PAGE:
Like the NCAA, however, Silver is calling for a “federal framework” to regulate the industry – which is coded language for a system wherein the leagues get a cut of revenue generated from their games.
This divide between the federal and state approach will likely become the latest front on the sports betting battlefield. But as has been the case during Silver’s reign, the NBA seems to be ahead of the curve.
As alluded to above, no other sports league has experienced the downside of illegal sports betting quite like MLB.
Pete Rose spent entire seasons – both on the field as the “Hit King” and behind the bench as manager of the Cincinnati Reds – betting on games, even those involving his own team. His addiction wound up forcing Rose to be banned from baseball for life in 1989, a fate preordained 70 years earlier.
When members of the 1919 Chicago White Sox conspired to throw the World Series, on behalf of criminal mastermind and mobster Arnold Rothstein, the “Black Sox” scandal cast a lasting cloud over the game.
Between Rose and the Black Sox, baseball has every reason to remain adamantly opposed to sports betting – but only the underground variety.
Last year, while New Jersey was still duking it out with the leagues in court, MLB Commissioner Rob Manfred outlined the league’s new outlook on regulated wagering:
On the day PASPA was officially struck down, Manfred and MLB issued the following statement:
Manfred has also made waves of late by challenging Governor Jim Justice of West Virginia to veto a sports betting bill there. According to Manfred, the bill – which wound up passing, but is still under examination for possible amendment – left the leagues out in the cold when it comes to a cut of wagering revenue.
In 2016, the NHL announced a truly transformative change to America’s sporting status quo.
For the first time ever, one of North America’s four major professional leagues would place a franchise in Las Vegas. The decision was revolutionary in that it bucked the prevailing theory that pro sports couldn’t be sustained in Sin City – a gambling hotbed home to hundreds of sportsbooks and millions of bettors annually.
The Vegas Golden Knights experienced unparalleled success in their expansion year, and in fact, they’re still competing in the Stanley Cup Playoffs at the time of this writing. That performance on the ice might just be a symbol of the NHL’s grand gamble on Las Vegas, which has been pulled off without a hitch over the last year.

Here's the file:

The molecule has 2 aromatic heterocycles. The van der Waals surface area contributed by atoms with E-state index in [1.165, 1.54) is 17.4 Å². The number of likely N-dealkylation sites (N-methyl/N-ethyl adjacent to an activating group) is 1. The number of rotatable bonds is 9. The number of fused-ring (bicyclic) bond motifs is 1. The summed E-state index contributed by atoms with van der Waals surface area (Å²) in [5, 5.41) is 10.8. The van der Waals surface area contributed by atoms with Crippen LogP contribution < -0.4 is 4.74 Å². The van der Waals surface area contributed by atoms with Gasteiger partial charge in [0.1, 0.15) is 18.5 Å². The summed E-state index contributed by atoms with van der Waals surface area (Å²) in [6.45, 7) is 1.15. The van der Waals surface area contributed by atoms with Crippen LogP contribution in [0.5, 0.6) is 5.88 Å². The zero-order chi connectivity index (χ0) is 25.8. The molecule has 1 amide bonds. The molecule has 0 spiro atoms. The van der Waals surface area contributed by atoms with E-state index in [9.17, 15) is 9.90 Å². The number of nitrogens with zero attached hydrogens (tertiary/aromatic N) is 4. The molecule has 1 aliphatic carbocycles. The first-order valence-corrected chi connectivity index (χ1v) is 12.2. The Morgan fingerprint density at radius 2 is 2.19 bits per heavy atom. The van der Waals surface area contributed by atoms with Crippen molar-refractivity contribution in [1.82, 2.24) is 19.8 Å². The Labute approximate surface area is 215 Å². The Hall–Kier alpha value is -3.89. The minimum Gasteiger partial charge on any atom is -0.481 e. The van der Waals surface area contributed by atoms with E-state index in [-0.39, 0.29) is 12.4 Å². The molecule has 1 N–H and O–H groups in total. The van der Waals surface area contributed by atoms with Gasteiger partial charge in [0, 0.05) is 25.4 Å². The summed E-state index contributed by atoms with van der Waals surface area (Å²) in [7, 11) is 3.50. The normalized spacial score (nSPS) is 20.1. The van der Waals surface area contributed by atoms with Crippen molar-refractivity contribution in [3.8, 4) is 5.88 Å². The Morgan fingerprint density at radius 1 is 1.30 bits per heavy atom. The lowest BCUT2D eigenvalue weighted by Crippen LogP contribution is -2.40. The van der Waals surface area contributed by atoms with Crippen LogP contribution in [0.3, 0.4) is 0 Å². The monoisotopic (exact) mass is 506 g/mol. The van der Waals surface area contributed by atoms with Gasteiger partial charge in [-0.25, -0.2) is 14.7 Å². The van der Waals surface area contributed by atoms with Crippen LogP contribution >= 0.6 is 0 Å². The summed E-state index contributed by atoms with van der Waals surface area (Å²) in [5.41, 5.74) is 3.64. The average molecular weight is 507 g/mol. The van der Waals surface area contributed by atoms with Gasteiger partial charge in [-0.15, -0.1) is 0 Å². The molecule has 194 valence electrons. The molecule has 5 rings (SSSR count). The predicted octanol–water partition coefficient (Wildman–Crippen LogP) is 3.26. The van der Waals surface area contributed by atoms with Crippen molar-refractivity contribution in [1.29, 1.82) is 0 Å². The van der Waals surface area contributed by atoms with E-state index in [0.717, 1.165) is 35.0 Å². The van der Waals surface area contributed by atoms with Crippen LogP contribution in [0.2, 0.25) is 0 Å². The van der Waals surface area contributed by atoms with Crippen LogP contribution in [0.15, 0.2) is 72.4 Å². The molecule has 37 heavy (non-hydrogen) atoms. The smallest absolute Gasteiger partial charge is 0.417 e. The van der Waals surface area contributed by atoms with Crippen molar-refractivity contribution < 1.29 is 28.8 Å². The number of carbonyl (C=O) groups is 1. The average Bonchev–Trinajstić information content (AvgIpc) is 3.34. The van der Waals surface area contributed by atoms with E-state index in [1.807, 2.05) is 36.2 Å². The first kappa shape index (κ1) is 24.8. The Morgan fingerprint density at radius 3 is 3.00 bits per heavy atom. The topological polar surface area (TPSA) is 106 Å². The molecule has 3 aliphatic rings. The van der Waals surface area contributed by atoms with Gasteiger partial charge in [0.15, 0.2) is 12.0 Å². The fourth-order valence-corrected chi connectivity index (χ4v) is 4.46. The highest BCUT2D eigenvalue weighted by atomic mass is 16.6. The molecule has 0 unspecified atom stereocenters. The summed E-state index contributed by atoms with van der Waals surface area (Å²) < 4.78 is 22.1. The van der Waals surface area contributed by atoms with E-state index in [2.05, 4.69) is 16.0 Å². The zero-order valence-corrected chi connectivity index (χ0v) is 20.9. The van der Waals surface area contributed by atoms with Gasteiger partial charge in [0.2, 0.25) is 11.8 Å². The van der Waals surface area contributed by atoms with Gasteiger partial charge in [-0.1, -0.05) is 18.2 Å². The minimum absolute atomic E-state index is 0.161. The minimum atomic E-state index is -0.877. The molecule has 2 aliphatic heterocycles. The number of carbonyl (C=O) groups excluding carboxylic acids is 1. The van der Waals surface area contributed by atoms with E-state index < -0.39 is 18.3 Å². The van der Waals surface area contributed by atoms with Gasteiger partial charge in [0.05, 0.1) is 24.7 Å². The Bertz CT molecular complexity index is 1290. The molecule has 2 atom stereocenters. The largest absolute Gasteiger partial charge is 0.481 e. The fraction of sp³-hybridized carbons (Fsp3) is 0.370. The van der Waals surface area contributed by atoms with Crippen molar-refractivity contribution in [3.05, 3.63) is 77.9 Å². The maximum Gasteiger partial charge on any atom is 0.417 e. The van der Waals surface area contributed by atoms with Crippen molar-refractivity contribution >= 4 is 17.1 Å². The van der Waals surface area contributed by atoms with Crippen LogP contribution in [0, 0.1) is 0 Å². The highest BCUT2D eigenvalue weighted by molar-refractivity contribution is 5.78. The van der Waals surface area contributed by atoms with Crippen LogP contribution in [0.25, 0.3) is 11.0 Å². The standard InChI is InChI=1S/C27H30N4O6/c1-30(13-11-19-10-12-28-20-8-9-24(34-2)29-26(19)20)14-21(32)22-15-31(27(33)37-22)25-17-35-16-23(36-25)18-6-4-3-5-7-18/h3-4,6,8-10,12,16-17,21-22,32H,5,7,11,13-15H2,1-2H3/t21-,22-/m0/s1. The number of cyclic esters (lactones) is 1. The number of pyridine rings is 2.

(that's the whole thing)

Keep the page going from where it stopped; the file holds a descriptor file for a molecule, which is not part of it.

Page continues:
No betting scandals to speak of. No players caught fixing games. None of the boogeymen traditionally trotted out to block Las Vegas from pro leagues have appeared.
As a result, NHL Commissioner Gary Bettman issued a statement addressing the new era of legal sports betting in America:
Even while other Commissioners were coming around in the idea, Roger Goodell of the NFL remained staunchly opposed to legalization.
He consistently criticized efforts to repeal PASPA, framing the issue as always in the idea of “protecting the shield” – even as he led the charge to relocate the Oakland Raiders to Las Vegas. That move is still pending, but a 31-1 vote by league owners showed that pro football could be compatible with places that offer sports wagering.
So it was no surprise when Goodell and the NFL issued a lukewarm statement on PASPA repeal, one which even referenced the “harms” caused by betting:
Monmouth Park Racetrack in Oceanport, New Jersey has been hard at work over the last year or so, partnering with U.K.-based bookmaking giant William Hill to build a sportsbook facility onsite.
That project was undertaken based on the assumption that PASPA would fall, and now that it has, Monmouth Park is chomping at the bit.
Dennis Drazin-who serves as chairman and chief executivefor Darby Development, operator of Monmouth Park– released a bullish statement on the day PASPA was repealed:
And while Drazin’s stated goal of a Memorial Day launch has hit a hurdle, New Jersey is expected to finalize its sports betting regulations by mid-June. The moment they do so, expect Monmouth Park to open its doors and welcome wagers of all variety – from horses to hoops.
William Hill is bookmaker that has been doing business since 1934, with hundreds of brick and mortar bet shops throughout the U.K.
Today, the company is also the largest provider of sportsbook services within Nevada, operating a network of more than a hundred full-fledged books and small-scale kiosks.
Now that PASPA’s downfall has opened up the New Jersey marketplace – and likely many more in the coming months – the company’s William Hill US division is primed for a power play.
Joe Asher – who serves as chief executive officerfor William Hill US -released a statement outlining the company’s post-PASPA plans:
One of the most steadfast supporters of sports betting legalization has always been the American Gaming Association (AGA), the lobby group representing casino operators and gaming industry stakeholders.
Every year, the AGA makes mainstream media headlines by pointing out the sheer absurdity of prohibition. During the most recent NCAA Men’s Basketball National Championship Tournament, the AGA estimated that $10 billion would be wagered on tourney brackets and games – but 97 percent of those bets would be placed through underground bookies and offshore online sportsbooks.
The AGA also tabs America’s annual sports betting activity at an astounding $150 billion, but only a tiny fraction is taxed by local jurisdictions like Nevada.
Thus, it was no surprise to see AGA president and chief executive Geoff Freeman praising the Court for upholding the right to bet on sports in a safe, secure, and regulated marketplace:
It’s not every day – or every decade for that matter – that the Supreme Court issues a landmark decision affecting millions of Americans. Repealing PASPA was one of those crucial rulings, and its reverberations will be felt long into the future. For the most part, professional leagues have accepted the new normal, while the NCAA and NFL continue to bury their head in the sand. And as for operators and bookmakers, the sky truly is the limit as the post-PASPA age begins in earnest.